Table of Contents

Handbook of Research on Innovation and Entrepreneurship

Handbook of Research on Innovation and Entrepreneurship

Elgar original reference

Edited by David B. Audretsch, Oliver Falck, Stephan Heblich and Adam Lederer

Leading researchers use their outstanding expertise to investigate various aspects in the context of innovation and entrepreneurship such as growth, knowledge production and spillovers, technology transfer, the organization of the firm, industrial policy, financing, small firms and start-ups, and entrepreneurship education as well as the characteristics of the entrepreneur.

Chapter 25: How Do Young Innovative Companies Innovate?

Gabriele Pellegrino, Mariacristina Piva and Marco Vivarelli

Subjects: business and management, entrepreneurship, organisational innovation, economics and finance, economics of innovation, innovation and technology, economics of innovation, organisational innovation

Extract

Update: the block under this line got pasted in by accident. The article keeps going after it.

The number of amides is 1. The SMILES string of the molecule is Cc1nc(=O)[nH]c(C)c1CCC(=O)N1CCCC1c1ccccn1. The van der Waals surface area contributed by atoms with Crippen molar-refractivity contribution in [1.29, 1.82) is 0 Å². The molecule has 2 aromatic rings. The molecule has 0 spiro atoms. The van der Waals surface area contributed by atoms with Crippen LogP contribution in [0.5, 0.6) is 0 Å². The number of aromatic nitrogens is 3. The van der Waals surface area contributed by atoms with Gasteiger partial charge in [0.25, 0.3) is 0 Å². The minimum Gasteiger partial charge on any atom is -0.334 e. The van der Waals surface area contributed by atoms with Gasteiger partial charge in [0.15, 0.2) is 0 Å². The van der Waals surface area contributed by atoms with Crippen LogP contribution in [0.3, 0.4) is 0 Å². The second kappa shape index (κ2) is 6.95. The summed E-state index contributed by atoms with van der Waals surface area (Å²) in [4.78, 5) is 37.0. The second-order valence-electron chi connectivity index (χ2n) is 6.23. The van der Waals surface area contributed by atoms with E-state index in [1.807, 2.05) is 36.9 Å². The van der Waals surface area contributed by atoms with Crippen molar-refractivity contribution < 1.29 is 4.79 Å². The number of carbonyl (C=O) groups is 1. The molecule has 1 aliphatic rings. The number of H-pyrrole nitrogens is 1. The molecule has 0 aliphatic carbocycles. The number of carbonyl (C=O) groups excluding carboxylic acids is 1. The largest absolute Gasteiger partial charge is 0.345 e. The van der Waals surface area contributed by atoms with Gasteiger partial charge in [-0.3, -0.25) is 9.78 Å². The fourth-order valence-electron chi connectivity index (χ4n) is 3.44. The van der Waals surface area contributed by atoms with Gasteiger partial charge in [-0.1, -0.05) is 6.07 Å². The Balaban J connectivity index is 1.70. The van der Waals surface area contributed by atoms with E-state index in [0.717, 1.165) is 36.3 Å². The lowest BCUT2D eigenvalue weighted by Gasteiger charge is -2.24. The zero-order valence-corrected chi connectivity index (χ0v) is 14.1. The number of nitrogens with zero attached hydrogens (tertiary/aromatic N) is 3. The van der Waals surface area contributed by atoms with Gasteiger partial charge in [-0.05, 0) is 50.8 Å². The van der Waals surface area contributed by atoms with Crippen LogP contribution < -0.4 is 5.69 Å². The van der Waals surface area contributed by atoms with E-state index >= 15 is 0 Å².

Gabriele Pellegrino, Mariacristina Piva and Marco Vivarelli INTRODUCTION Both the scientific community and policy-makers are showing increasing interest in the role that young innovative companies (YICs) play in the new technology implementation process, as these ultimately contribute to the renewal of the industrial structure and to aggregate economic growth.1 For instance, one possible explanation of the transatlantic productivity gap could be found in the revealed capacity of the US economy to generate an increasing number of young innovative firms that manage to survive and introduce new products at the core of emerging sectors. On the contrary, young European firms reveal lower innovative capacity and most are doomed to early failure, the process resulting in churning rather than in innovative industrial dynamics (see Bartelsman et al., 2004; Santarelli and Vivarelli, 2007). There are several different sources of innovation at the firm level; together with inhouse and external R&D activities, technological acquisition (TA) in its embodied (machinery and equipment) and disembodied forms must be taken into account. This input–output framework can be seen as an extension of the ‘knowledge production function’ (KPF, initially put forward by Griliches, 1979), a tool for describing the transformation process running from innovative inputs to innovative outputs. While most previous microeconometric research focuses on the R&D–Innovation– Productivity chain (see next section), few studies explicitly discuss the role of TA and the possible differences in the KPF across firms of different ages. By using microdata from the European Community Innovation Survey 3 (CIS 3)...

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